Microsoft to give EU business customers greater control over data storage
Engineering work is underway to make sure that by 2022, no data is routed outside of the EU
Microsoft will allow its customers based in the European Union (EU) to store and process their data only within the confines of the EU, rather than routing this to other countries such as the United States.
The plan, dubbed EU Data Boundary for the Microsoft Cloud, will see EU-based public and private sector cloud customers given the option to choose to store and process their data in the EU alone.
Engineering work is now underway, with this commitment applying across the breadth of its cloud services, including Azure, Microsoft 365, and Dynamics 365. The plan is expected to be ready by the end of 2022.
“The new step we’re taking builds on our already strong portfolio of solutions and commitments that protect our customers’ data, and we hope today’s update is another step toward responding to customers that want even greater data residency commitments,” said Microsoft president Brad Smith.
“We will continue to consult with customers and regulators about this plan in the coming months, including adjustments that are needed in unique circumstances like cybersecurity, and we will move forward in a way that is responsive to their feedback.”
The data in question includes any personal data in diagnostics and service-generated data, as well as personal data that Microsoft uses to provide technical support. The company will also extend technical controls such as Lockbox and customer-managed encryption for data across its services.
Microsoft already provides customers with the choice to have some data stored in the EU, while many Azure cloud services can be configured to process data in the EU as well. The company, however, still needs to make some transfers to territories outside of the EU due to shortcomings in its data centre infrastructure.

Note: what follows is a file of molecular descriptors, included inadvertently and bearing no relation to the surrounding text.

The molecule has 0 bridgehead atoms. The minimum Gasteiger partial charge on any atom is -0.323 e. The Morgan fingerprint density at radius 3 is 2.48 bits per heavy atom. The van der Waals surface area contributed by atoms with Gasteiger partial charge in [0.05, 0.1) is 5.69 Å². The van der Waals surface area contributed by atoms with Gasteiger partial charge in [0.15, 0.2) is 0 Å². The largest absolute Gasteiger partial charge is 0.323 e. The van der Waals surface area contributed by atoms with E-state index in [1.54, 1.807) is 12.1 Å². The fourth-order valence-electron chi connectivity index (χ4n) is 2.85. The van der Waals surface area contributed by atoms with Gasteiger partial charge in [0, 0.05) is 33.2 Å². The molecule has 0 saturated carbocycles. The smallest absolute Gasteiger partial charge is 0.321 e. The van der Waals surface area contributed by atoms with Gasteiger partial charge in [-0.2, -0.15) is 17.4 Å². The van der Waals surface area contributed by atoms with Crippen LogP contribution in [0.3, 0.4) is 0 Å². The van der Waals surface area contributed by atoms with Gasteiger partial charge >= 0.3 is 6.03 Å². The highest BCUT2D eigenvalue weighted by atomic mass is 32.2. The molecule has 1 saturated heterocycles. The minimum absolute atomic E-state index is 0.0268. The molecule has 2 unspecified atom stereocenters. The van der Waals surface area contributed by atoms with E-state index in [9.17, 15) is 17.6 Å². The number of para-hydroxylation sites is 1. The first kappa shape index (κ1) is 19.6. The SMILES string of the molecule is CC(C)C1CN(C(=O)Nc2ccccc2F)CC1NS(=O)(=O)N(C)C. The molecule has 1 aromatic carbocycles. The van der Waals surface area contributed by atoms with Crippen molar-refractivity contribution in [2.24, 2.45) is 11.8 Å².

The EU Data Boundary project aims to minimise these additional transfers, which involves Microsoft making “substantial and ongoing investments” in expanding its data centre infrastructure. Microsoft currently operates data centres in 13 European countries.
Data residency has been a growing worry for the EU in recent years, as well as privacy activists concerned that data processed in other territories might be accessed by the surveillance regimes in those countries.
Privacy Shield, for example, was invalidated in July 2020 after the European Court of Justice (ECJ) declared it was unable to protect EU residents' data from US surveillance mechanisms.
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This mechanism was meant to guarantee that EU-based entities transferring data to the US were able to protect that data with EU-level data protection standards. The ECJ, however, ruled that Privacy Shield prioritised the interests of law enforcement and national security agencies.
By allowing EU customers to process all their data only within the EU, the jurisdiction of countries such as the US or others will be severely restricted, and the legal basis for requesting data will be limited.
In an FAQs post, Microsoft stressed that all government requests for data, from US authorities, for example, will be directed to customers, while the company will challenge every request where there’s a lawful basis to do so.
As for whether any personal data might be transferred outside the EU after 2022, Microsoft simply reiterated that it’s identified the technical and operational investments necessary to meet its commitment.
No exceptions to this were provided, although the company plans to consult with customers and regulators about its plans in the coming months.
Although the EU's GAIA-X unified cloud system hasn't yet been finalised, Microsoft also believes these plans are complementary to the initiative.
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